Asked about Guantánamo in the past, Trump has said he would like to “load it up with bad dudes.” He wouldn’t specify to the Herald whether as president he would again allow terrorism suspects captured abroad to be transferred to the detention center.
“I want to make sure that if we have radical Islamic terrorists, we have a very safe place to keep them,” he said. President Barack Obama, he added, is “allowing people to get out that are terrible people.”
“Would you try to get the military commissions — the trial court there — to try U.S. citizens?” a reporter asked. “Well, I know that they want to try them in our regular court systems, and I don’t like that at all. I don’t like that at all,” he said. “I would say they could be tried there, that would be fine.”
I’ll save you the trouble. She likes Obama’s plan to “close” it. But she’s not talking about it in the campaign.
Late on Monday August 15, the Pentagon announced that 15 Guantanamo prisoners were transferred to the U.A.E. These include six who have been cleared for release since 2010, and others the government had said were “too dangerous” to ever charge or release as recently as earlier this year.
None of this cancels the main dynamic which will forever characterize Guantanamo: torture and the decade plus U.S. effort to carry it out while attempting to cover it, by holding people without charges.
Muhammed Rahim al-Afghani, a “High-Value Detainee” and a “Free” Person
Mr. Rahim must be one of the most interesting prisoners still in Guantanamo. He’s represented by our friend Carlos Warner, a federal defender in Cleveland who represents many prisoners. Carlos and Mr. Rahim’s brother spoke to Rolling Stone late last year:
Warner hopes to convince the government the only thing “high value” about Rahim is that he bore witness to his own torture. In the meantime, Rahim writes Warner brief, often one-paragraph notes, some of which resemble haiku, on topics ranging from LeBron James to Donald Trump to Caitlyn Jenner (who he suggested use spray tan on her legs). In one note from 2013, he said he reads Rolling Stone. Not long ago, he sent Warner a brief letter, quoting Camus: “The only way to deal with an unfree world is to become so absolutely free that your very existence becomes an act of rebellion.” He then wrote, “I AM HERE.”
Andy Worthington wrote Monday that Mr. Rahim, the last person into Guantanamo, has come before a Periodic Review Board, where his continued detention will be determined. 67% of the prisoners who have been reviewed have been cleared for release, as Andy says, “ought to be embarrassing for the Obama administration, whose task force had concluded that they were ‘too dangerous to release’ or that they should be prosecuted.” Andy writes:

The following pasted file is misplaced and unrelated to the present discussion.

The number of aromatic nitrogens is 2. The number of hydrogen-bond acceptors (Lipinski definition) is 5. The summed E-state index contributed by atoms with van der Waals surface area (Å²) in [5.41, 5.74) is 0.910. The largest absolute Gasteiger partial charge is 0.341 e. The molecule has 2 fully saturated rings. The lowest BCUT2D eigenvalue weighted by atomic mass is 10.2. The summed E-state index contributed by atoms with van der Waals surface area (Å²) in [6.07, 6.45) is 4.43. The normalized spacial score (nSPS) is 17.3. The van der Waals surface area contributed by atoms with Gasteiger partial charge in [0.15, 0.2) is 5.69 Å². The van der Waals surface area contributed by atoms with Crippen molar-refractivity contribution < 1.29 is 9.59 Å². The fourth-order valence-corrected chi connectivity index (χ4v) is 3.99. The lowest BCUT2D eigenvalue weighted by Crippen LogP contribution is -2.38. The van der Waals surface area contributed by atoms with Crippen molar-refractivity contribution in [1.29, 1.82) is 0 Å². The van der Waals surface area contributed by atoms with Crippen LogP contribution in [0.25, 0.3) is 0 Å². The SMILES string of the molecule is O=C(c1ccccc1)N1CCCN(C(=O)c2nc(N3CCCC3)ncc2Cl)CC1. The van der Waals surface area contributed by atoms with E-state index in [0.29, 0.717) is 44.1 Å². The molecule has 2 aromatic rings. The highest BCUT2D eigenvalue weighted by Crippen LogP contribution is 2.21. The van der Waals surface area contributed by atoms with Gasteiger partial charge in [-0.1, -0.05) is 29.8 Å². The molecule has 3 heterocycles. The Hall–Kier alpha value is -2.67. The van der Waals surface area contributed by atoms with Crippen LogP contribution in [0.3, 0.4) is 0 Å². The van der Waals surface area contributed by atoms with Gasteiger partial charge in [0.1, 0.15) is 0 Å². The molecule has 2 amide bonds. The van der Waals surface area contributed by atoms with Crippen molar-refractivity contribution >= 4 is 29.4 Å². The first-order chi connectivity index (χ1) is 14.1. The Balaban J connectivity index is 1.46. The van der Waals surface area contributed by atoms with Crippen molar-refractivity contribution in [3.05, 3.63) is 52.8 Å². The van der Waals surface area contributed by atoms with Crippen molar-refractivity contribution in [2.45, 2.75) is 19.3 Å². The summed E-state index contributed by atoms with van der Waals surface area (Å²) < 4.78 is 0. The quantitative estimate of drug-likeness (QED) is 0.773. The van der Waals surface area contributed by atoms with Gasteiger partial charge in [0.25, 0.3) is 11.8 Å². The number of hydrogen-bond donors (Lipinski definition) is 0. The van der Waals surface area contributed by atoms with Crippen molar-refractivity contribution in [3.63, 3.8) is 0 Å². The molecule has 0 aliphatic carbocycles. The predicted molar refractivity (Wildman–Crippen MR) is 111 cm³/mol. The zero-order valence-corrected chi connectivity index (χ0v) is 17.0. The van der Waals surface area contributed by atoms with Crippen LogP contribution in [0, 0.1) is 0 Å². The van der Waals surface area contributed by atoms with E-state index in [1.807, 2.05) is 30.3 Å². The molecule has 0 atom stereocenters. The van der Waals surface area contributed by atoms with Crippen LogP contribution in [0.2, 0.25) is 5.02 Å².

Warner also described his client as a “funny guy” with “many ideas on a wide range of issues,” as Al-Jazeera described it. He added that the letters “give insight into the type of person Rahim is and should cause people to ‘look at his case and ask why is he being held.’”
Rahim is not only a joker. In another letter he wrote, “I am not high value. They call me high value because the CIA tortured me. How do we undo this injustice. Give me a trial. Let me be free.” He has never been charged, which suggests, as I mentioned above, that the US authorities do not have much of a case against him, and there are no records of him having undergone a Combatant Status Review Tribunal, which is required if prisoners are to face trials by military commission. A military lawyer was initially appointed to his case, but subsequently retired and was not replaced. In a letter, Rahim requested a military lawyer, asking, “I thought the military commissions wanted justice? How can I get justice without a military lawyer?”
He is also mentioned in the Senate Intelligence Committee’s report on the CIA’s torture program, for which the executive summary was made publicly available in December 2014. According to the report, “During sleep deprivation sessions, Rahim was usually shackled in a standing position, wearing a diaper and a pair of shorts … Rahim’s diet was almost entirely limited to water and liquid Ensure meal.” He was also subjected to sleep deprivation. Nevertheless, as the report also states, “the CIA’s detention and interrogation of Mohammad Rahim resulted in no disseminated intelligence report.”
Reflecting on his torture, he wrote in another letter, “How do I get out of here? I am innocent and I was tortured. Hung from the ceiling until I was dead.” He said that “animals were treated better” and “doctors and psychiatrist got rich off my blood,” although he also wrote, as Jenifer Fenton put it, that “he prays for them now.”